Lawmakers across party lines yesterday issued a joint statement to “sternly condemn” China’s national security legislation for Hong Kong, while asserting their support for Hong Kongers in their pursuit of freedom and democracy.
The statement was signed by the Democratic Progressive Party (DPP), the Chinese Nationalist Party (KMT), the Taiwan People’s Party and the New Power Party caucuses, and was read by Legislative Speaker You Si-kun (游錫堃) during a plenary session at the Legislative Yuan in Taipei.
The legislation was passed by China’s National People’s Congress on Thursday, bypassing review by the Hong Kong Legislative Council, exacerbating the situation in Hong Kong and posing a threat to the freedoms and safety of Hong Kongers, the statement reads.
It disregards the Chinese Communist Party’s (CCP) promise to allow Hong Kongers a high level of autonomy until 2047, it reads.
The situation worries legislators across party lines, who have united to sternly condemn Beijing’s actions, it reads.
The caucuses stand with Hong Kongers in their quest for universal suffrage allowing them to directly elect the territory’s chief executive and legislative council members, it reads.
Photo: Chien Jung-fong, Taipei Times
They would support any communication channels established by Hong Kong residents to facilitate dialogue to restore order and attain sustainable economic growth in the territory, it reads.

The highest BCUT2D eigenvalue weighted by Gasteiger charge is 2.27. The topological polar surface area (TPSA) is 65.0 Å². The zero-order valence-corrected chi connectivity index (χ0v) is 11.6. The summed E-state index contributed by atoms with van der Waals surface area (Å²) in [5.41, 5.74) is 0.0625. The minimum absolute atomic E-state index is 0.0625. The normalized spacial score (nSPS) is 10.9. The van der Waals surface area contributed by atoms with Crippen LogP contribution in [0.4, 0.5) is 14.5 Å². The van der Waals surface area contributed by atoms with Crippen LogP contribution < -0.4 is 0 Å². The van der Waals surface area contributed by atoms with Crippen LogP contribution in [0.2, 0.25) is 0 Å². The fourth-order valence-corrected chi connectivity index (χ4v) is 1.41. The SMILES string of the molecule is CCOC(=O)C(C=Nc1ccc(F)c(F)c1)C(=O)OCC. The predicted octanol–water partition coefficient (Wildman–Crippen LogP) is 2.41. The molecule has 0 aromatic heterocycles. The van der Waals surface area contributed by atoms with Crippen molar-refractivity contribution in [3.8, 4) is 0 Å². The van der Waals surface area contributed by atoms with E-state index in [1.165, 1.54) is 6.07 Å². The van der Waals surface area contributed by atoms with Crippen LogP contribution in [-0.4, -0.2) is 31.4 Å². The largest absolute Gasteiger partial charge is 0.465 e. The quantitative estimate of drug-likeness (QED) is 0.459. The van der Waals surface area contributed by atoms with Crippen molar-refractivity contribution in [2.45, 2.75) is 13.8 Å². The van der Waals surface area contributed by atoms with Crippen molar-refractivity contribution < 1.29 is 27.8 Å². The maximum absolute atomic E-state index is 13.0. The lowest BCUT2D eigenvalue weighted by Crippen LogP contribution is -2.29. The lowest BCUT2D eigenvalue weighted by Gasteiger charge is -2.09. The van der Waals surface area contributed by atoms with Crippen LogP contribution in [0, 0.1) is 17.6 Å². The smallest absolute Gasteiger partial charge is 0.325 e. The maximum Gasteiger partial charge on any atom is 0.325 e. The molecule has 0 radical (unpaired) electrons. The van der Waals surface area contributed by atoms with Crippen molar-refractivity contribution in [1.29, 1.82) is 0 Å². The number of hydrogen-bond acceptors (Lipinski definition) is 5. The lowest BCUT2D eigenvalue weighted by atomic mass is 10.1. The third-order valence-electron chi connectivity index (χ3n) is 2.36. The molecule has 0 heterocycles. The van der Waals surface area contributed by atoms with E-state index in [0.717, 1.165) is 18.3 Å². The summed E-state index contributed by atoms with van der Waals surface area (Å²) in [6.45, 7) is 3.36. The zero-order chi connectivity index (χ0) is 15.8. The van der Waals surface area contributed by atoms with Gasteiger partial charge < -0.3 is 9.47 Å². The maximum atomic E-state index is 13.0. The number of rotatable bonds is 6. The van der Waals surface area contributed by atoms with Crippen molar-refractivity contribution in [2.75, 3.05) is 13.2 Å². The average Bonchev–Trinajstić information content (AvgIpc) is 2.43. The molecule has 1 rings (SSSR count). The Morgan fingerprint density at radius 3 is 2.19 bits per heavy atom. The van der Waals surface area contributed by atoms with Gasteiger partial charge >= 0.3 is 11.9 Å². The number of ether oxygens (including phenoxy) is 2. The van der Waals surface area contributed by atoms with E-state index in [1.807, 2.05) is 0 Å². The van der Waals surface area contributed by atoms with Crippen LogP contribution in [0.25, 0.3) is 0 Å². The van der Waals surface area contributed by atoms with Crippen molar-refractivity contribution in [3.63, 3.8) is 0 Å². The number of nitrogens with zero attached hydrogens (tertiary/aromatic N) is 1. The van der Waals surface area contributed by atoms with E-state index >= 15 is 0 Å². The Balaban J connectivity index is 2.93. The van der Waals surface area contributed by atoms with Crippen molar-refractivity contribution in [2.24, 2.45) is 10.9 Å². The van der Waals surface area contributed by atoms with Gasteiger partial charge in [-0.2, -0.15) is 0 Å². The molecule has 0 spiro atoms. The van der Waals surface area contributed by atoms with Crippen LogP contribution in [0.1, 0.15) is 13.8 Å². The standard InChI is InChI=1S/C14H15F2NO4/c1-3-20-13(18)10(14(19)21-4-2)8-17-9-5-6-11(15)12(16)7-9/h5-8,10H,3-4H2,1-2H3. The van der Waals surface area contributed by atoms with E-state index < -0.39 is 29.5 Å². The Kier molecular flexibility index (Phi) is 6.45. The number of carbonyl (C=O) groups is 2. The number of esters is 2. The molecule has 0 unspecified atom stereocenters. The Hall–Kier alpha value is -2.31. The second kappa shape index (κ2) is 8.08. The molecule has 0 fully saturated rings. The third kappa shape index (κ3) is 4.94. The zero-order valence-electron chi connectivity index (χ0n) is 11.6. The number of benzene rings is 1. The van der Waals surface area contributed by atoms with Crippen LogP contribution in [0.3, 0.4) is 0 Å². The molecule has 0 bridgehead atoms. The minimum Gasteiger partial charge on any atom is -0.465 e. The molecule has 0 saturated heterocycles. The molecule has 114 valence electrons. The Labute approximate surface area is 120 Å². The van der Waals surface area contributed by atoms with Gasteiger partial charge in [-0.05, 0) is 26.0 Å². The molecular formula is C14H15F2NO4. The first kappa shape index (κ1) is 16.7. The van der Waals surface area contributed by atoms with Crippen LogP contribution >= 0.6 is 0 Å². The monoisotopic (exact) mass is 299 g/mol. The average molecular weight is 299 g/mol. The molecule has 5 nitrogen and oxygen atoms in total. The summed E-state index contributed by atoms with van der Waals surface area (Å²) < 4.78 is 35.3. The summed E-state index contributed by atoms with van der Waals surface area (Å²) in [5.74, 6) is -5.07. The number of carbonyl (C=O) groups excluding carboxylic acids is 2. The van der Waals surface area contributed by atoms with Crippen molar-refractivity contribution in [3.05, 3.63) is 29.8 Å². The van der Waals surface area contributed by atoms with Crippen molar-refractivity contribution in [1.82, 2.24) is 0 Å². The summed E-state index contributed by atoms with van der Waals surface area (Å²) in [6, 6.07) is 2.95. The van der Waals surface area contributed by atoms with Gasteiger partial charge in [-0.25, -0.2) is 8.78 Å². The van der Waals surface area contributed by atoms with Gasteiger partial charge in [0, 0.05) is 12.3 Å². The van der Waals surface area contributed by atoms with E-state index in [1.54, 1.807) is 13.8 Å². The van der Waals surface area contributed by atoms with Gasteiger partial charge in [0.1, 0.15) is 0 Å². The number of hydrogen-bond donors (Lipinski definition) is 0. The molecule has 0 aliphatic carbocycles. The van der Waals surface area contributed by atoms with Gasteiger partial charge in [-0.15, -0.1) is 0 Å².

Taiwan would, on existing mechanisms and the condition that its security can be upheld, provide humanitarian assistance to Hong Kongers whose freedoms and safety have come under threat, it reads.
The Legislative Yuan will closely watch developments in Hong Kong and, in the spirit of the Constitution, ask the Mainland Affairs Council to render a quarterly report on the special status conferred on Hong Kong to evaluate the territory’s autonomy in politics, economic activities and public issues, it reads.
The Legislative Yuan would review provisions of the Act Governing Relations with Hong Kong and Macau (香港澳門關係條例) if there are any changes of concern in Hong Kong society and ensure that agencies observe the act, it reads.
The Executive Yuan should diligently carry out a proposed action plan to provide Hong Kong residents with humanitarian assistance, and help those who have been persecuted in their pursuit of democracy and freedom, it reads.
Separately, independent Legislator Freddy Lim (林昶佐) announced the launch of the Taiwan Parliament Group for Hong Kong (台灣國會友好香港連線), which 48 lawmakers from across party lines have joined.
A ceremony in Taipei was attended by Taiwan Association for Human Rights secretary-general Shih Yi-hsiang (施逸翔) and Hong Kong Outlanders chairman Kuma Yung, as well as members of the Judicial Reform Foundation and the Business and Professionals Alliance for Hong Kong.
In the spirit of the joint statement, the group would support Hong Kongers by collaborating with the international community to fight against the despotism of the CCP, said Lim, who heads the group.
Meanwhile, President Tsai Ing-wen (蔡英文) yesterday visited Causeway Bay Books (銅鑼灣書店) to express her support for Lam Wing-kei (林榮基), who reopened the store in Taipei last month after it closed in Hong Kong due to political persecution.